___ Level 2 - I can conduct simple searches with the electronic encyclopedia and library software for major topics.

___ Level 3 - I have learned how to use a variety of search strategies on several information programs, including the use of "logical operators" such as "AND" and "OR" to help target the search and find just the right information in the most efficient manner. I can perform such searches to locate books and videos with the library software on my desktop.

___ Level 4 - I have incorporated logical search strategies into my work with students, showing them the power of such searches with the encyclopedia or the library software, for example, to locate information that relates to their questions.

In addition to surveys that assess staff skill levels, there measures of learning styles, preferences and. One example is the Technology in My Life Survey (

For each item, the respondent tells whether they 1) strongly agree 2) agree 3) are not sure 4) disagree or 5) strongly disagree. These three items help to identify the preferred learning mode of the teachers:

9. I prefer to learn new things as an individual.

10. The best way to learn new technologies is to participate in formal training classes which show us just how to use programs and how to apply them to our classes.

13. I do best with new programs and approaches when I can learn them with a partner.

In a more rigorous (and perhaps threatening?) manner, some organizations such as ISTE (The International Society for Technology in Education) are developing performance measures that test teacher competency.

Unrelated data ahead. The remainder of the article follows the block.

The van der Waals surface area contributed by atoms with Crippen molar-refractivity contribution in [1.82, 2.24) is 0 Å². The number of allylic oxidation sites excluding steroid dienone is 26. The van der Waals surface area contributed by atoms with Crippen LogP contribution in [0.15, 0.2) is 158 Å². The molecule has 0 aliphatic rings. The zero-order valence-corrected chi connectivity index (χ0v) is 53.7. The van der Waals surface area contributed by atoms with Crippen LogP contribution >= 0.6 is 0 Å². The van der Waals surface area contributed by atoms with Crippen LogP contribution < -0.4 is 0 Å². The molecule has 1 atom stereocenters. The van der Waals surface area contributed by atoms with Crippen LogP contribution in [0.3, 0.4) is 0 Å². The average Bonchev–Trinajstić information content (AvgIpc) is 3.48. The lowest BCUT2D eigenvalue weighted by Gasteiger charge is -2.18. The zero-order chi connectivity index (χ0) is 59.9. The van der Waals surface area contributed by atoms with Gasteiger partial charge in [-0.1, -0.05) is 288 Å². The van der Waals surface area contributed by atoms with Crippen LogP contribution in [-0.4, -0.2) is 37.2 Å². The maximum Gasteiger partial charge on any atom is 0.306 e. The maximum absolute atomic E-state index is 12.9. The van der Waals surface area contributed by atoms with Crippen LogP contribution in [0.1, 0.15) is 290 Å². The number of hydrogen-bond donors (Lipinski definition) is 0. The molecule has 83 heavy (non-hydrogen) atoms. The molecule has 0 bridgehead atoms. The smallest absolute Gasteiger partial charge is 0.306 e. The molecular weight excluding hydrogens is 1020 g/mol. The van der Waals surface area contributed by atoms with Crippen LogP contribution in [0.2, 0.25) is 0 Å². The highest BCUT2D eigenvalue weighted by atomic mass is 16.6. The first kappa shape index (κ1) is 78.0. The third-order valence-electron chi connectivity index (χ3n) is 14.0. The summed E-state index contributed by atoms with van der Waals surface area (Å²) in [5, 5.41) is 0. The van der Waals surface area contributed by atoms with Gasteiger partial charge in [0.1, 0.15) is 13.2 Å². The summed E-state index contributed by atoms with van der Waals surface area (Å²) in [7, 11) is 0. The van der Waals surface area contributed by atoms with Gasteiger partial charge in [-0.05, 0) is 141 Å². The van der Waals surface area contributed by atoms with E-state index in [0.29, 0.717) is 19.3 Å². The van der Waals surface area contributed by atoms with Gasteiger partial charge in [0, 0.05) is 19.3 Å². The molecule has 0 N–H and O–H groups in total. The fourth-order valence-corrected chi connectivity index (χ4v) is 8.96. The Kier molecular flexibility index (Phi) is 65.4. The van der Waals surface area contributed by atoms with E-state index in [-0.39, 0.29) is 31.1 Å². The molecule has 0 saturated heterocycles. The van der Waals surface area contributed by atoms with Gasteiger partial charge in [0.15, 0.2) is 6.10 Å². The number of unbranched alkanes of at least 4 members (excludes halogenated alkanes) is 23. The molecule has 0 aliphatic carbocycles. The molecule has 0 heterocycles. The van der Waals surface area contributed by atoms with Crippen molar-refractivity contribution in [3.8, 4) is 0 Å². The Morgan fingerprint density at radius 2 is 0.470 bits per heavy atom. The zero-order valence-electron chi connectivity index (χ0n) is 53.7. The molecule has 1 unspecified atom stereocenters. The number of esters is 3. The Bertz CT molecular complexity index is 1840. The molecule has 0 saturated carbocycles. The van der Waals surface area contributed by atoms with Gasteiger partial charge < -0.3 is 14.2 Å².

These standards have been adopted by the National Council for Accreditation of Teacher Education (NCATE), the official body for accrediting teacher preparation programs.

We will see more instruments and measures emerge in the next two years as technology assessment has becomes a priority for many organizations, including the Department of Education.

"Developing Educational Standards" is a useful annotated list of Internet sites with K-12 educational standards and curriculum frameworks documents, maintained by Charles Hill and the Putnam Valley Schools in New York.

Analyzing the Data

When the surveys are administered yearly, a portrait of the staff and its professional development needs emerges - a portrait that guides program planning while showing change over time.

The staff of most schools will report quite a "quilt" of needs, with teachers spread out in clusters along the path toward confident and fully integrated use. This "spread" is usually ignored by the "one size fits all" approach so often taken. Clear data demand more responsive and diverse offerings of learning experiences so that each teacher might find "the right stuff."

Sample Mankato Scale Results